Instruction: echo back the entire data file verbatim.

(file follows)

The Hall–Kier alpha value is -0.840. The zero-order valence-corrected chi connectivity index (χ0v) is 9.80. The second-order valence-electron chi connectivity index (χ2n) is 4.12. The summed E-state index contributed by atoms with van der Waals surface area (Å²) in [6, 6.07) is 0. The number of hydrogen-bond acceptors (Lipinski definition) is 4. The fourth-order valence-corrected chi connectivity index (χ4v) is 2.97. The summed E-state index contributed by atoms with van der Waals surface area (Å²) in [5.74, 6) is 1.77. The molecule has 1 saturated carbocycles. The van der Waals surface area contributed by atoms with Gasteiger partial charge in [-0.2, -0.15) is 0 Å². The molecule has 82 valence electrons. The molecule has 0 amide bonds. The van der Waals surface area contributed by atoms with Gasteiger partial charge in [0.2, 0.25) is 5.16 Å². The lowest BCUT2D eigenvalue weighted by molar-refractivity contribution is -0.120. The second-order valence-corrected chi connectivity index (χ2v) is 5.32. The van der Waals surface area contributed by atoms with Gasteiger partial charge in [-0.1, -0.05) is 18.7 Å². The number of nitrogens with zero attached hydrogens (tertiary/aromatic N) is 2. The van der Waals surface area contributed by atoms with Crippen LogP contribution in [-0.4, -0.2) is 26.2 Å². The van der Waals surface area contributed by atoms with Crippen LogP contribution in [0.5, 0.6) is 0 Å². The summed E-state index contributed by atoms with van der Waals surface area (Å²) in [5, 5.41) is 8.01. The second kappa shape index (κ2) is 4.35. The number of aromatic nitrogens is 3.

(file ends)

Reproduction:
The Hall–Kier alpha value is -0.840. The zero-order valence-corrected chi connectivity index (χ0v) is 9.80. The second-order valence-electron chi connectivity index (χ2n) is 4.12. The summed E-state index contributed by atoms with van der Waals surface area (Å²) in [6, 6.07) is 0. The number of hydrogen-bond acceptors (Lipinski definition) is 4. The fourth-order valence-corrected chi connectivity index (χ4v) is 2.97. The summed E-state index contributed by atoms with van der Waals surface area (Å²) in [5.74, 6) is 1.77. The molecule has 1 saturated carbocycles. The van der Waals surface area contributed by atoms with Gasteiger partial charge in [-0.2, -0.15) is 0 Å². The molecule has 82 valence electrons. The molecule has 0 amide bonds. The van der Waals surface area contributed by atoms with Gasteiger partial charge in [0.2, 0.25) is 5.16 Å². The lowest BCUT2D eigenvalue weighted by molar-refractivity contribution is -0.120. The second-order valence-corrected chi connectivity index (χ2v) is 5.32. The van der Waals surface area contributed by atoms with Gasteiger partial charge in [-0.1, -0.05) is 18.7 Å². The number of nitrogens with zero attached hydrogens (tertiary/aromatic N) is 2. The van der Waals surface area contributed by atoms with Crippen LogP contribution in [-0.4, -0.2) is 26.2 Å². The van der Waals surface area contributed by atoms with Crippen LogP contribution in [0.5, 0.6) is 0 Å². The summed E-state index contributed by atoms with van der Waals surface area (Å²) in [5, 5.41) is 8.01. The second kappa shape index (κ2) is 4.35. The number of aromatic nitrogens is 3.